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Graduating the future of flight: Class 24-06

  • Published
  • By 47th Flying Training Wing Public Affairs
  • 47th Flying Training Wing Public Affairs

Twenty-seven U.S. Air Force officers were awarded the coveted silver wings as a symbol of their hard work and training during a graduation ceremony held Feb. 23, 2024.  

Undergraduate Pilot Training (UPT) is a training program that helps prepare prospective military pilots. Upon completion of the program, graduates earn their silver wings as Air Force aviators. 

The guest speaker at the Class 24-06 graduation ceremony was Col. Timothy MacGregor, United States Air Force, Retired. MacGregor enlisted in the U.S. Air Force in 1983 and graduated from the USAF Academy in 1990. He served in various leadership and flying roles throughout his 34-year military career, including as a KC-135R Aircraft Commander, KC-10A Instructor, and Commander of the 47th Operations Group. 

Award winners during the ceremony included: 

1st Lt. Dorin Alexan, receiving the Distinguished Graduate Award 

1st Lt. Catalin Ardelean, receiving the Outstanding Officer Award, Flying Training Award, distinguished graduate award, and Order of Daedalians Air Education and Training Command Commander’s Trophy 

2nd Lt. Noah Bayer, receiving the Warrior Award and Distinguished Graduate Award 

2nd Lt. Christoffer Crowley, receiving the Academic Award 

2nd Lt. Joseph Leistner, receiving the Citizenship Award 

2nd Lt. Lance Mayo, receiving the Order of Daedalians Air Education and Training Command Commander’s Trophy 

2nd Lt. Christopher Meno, receiving the Outstanding Officer Award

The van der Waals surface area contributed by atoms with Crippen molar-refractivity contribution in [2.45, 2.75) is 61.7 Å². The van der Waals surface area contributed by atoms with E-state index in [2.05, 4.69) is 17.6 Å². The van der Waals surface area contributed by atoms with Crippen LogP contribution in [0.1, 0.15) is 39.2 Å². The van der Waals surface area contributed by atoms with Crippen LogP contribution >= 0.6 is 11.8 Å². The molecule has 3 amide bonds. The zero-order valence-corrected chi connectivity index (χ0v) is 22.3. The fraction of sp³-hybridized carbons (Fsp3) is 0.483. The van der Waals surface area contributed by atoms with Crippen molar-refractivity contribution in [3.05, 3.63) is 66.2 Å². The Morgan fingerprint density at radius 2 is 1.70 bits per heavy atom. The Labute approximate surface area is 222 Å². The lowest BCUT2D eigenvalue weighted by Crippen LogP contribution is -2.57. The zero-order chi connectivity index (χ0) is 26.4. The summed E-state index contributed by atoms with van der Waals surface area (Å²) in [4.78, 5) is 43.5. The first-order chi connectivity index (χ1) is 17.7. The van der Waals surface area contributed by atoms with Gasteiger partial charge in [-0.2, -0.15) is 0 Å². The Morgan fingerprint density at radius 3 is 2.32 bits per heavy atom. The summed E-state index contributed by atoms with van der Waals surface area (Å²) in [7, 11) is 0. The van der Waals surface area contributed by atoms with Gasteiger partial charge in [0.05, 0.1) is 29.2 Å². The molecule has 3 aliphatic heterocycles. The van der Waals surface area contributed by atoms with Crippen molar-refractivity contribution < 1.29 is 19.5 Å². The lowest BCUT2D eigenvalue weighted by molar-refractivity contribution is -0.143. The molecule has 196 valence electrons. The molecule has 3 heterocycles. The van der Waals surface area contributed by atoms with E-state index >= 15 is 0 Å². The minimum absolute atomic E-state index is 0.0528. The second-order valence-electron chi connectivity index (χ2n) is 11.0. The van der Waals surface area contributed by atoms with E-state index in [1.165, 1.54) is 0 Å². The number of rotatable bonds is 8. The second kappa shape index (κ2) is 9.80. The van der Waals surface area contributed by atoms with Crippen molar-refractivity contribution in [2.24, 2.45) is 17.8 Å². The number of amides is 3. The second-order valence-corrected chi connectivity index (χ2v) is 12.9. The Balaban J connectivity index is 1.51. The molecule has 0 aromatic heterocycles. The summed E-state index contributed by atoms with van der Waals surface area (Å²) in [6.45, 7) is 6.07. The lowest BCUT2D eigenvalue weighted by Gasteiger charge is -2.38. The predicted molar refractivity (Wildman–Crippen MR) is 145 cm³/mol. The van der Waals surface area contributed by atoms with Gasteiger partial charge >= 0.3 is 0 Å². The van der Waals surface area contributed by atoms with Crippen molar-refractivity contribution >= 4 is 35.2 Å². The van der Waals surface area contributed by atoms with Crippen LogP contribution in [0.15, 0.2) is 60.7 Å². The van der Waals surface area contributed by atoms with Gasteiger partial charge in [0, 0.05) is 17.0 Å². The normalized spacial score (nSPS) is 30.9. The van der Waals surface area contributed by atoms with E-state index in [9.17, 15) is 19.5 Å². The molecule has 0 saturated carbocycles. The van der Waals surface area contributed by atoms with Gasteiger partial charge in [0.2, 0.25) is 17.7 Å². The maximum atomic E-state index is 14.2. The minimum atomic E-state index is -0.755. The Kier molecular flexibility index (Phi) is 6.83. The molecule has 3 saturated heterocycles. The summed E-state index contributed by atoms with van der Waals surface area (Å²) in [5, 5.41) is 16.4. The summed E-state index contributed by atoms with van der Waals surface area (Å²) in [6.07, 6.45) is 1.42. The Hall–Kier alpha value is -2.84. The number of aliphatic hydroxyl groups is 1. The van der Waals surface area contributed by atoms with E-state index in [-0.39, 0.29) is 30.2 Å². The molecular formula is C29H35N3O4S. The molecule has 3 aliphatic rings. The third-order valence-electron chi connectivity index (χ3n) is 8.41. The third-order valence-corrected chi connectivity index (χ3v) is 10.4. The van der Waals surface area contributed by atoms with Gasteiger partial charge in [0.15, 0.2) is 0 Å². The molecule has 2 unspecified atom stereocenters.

Also receiving their pilot wings during the ceremony were: 

1st Lt. Mohamed Bradai 

2nd Lt. Noah Cha 

2nd Lt. Jerrett Chang 

2nd Lt. Colin Deleon 

2nd Lt. Jacob Erickson 

2nd Lt. Josiah Hoege 

2nd Lt. Sanghyun Hwang 

2nd Lt. Jarad Johnson 

2nd Lt. Patrick Majeika 

2nd Lt. Joshua Nash 

2nd Lt. Olivia Olsen 

2nd Lt. Jonathan Petersen 

2nd Lt. Luca Pisani 

2nd Lt. Ryan Porath 

2nd Lt. William Schaffer 

2nd Lt. James Stefo 

2nd Lt. Christopher Steward 

2nd Lt David Villareal 

2nd Lt. Stone Ward 

2nd Lt. Zachary Ward 

In addition to the graduation ceremony, a special emphasis was placed on recognizing the sacrifices and contributions of military spouses. It served as a reminder that while the graduates were the ones receiving their wings, their achievements were also a testament to the love, sacrifice and constant support of their spouses, who serve alongside them in spirit and strength.  

“Military spouses are often said to ‘live in the shadows’,” said Lt. Col. Elizabeth Music, 47th Student Squadron commander. “Although not in uniform, spouses have an essential role to play and are the backbone of the military community. Tonight is about your pilots earning their wings, but also a recognition of you. Your love, sacrifice and ad nauseam quizzing of bold face procedures has not gone unnoticed.” 

The ceremony proceeded with the breaking of the wings, a tradition symbolizing the start of a new journey for the novice pilots. According to the tradition, the first pair of wings a pilot receives should never be worn. Instead, the wings should be broken into two halves to invite good fortune throughout the pilot’s aviation career. One half is kept by the pilot, while the other is given to a significant person in their life. To preserve that good luck, those two halves are said to only be brought together again in the next life. 

The event culminated in the pinning of the wings, where friends and family members affixed a pair of silver wings onto the graduates’ uniforms. This gesture signified the official transition of the students into winged aviators, fully prepared to embrace the forthcoming roles within the United States Air Force.  

Pilot wings are a symbol of hard work, training, and dedication. Aviation wings are issued to pilots who have achieved a certain level of proficiency or training. Now the time has finally come to each of you graduates who have worked so hard for those coveted silver wings to pin them to your uniform for all to see.